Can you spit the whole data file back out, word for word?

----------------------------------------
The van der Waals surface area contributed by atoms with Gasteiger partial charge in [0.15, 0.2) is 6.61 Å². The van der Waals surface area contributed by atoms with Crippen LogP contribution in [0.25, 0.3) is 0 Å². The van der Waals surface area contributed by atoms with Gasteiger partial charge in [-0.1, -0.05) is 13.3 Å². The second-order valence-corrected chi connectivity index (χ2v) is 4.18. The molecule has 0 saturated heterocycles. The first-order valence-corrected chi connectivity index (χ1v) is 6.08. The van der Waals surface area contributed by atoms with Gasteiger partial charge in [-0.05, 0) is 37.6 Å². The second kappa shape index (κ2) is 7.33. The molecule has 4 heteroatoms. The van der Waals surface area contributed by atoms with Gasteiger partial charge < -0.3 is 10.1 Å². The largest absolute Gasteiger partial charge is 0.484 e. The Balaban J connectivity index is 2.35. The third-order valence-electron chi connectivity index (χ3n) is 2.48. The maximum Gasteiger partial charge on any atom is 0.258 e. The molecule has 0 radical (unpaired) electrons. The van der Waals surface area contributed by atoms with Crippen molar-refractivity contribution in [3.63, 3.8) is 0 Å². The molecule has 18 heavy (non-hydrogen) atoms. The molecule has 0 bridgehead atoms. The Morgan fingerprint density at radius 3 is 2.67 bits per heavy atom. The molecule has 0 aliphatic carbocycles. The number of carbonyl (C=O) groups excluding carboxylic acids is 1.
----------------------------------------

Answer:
The van der Waals surface area contributed by atoms with Gasteiger partial charge in [0.15, 0.2) is 6.61 Å². The van der Waals surface area contributed by atoms with Crippen LogP contribution in [0.25, 0.3) is 0 Å². The van der Waals surface area contributed by atoms with Gasteiger partial charge in [-0.1, -0.05) is 13.3 Å². The second-order valence-corrected chi connectivity index (χ2v) is 4.18. The molecule has 0 saturated heterocycles. The first-order valence-corrected chi connectivity index (χ1v) is 6.08. The van der Waals surface area contributed by atoms with Gasteiger partial charge in [-0.05, 0) is 37.6 Å². The second kappa shape index (κ2) is 7.33. The molecule has 4 heteroatoms. The van der Waals surface area contributed by atoms with Gasteiger partial charge < -0.3 is 10.1 Å². The largest absolute Gasteiger partial charge is 0.484 e. The Balaban J connectivity index is 2.35. The third-order valence-electron chi connectivity index (χ3n) is 2.48. The maximum Gasteiger partial charge on any atom is 0.258 e. The molecule has 0 radical (unpaired) electrons. The van der Waals surface area contributed by atoms with Crippen molar-refractivity contribution in [3.63, 3.8) is 0 Å². The molecule has 18 heavy (non-hydrogen) atoms. The molecule has 0 bridgehead atoms. The Morgan fingerprint density at radius 3 is 2.67 bits per heavy atom. The molecule has 0 aliphatic carbocycles. The number of carbonyl (C=O) groups excluding carboxylic acids is 1.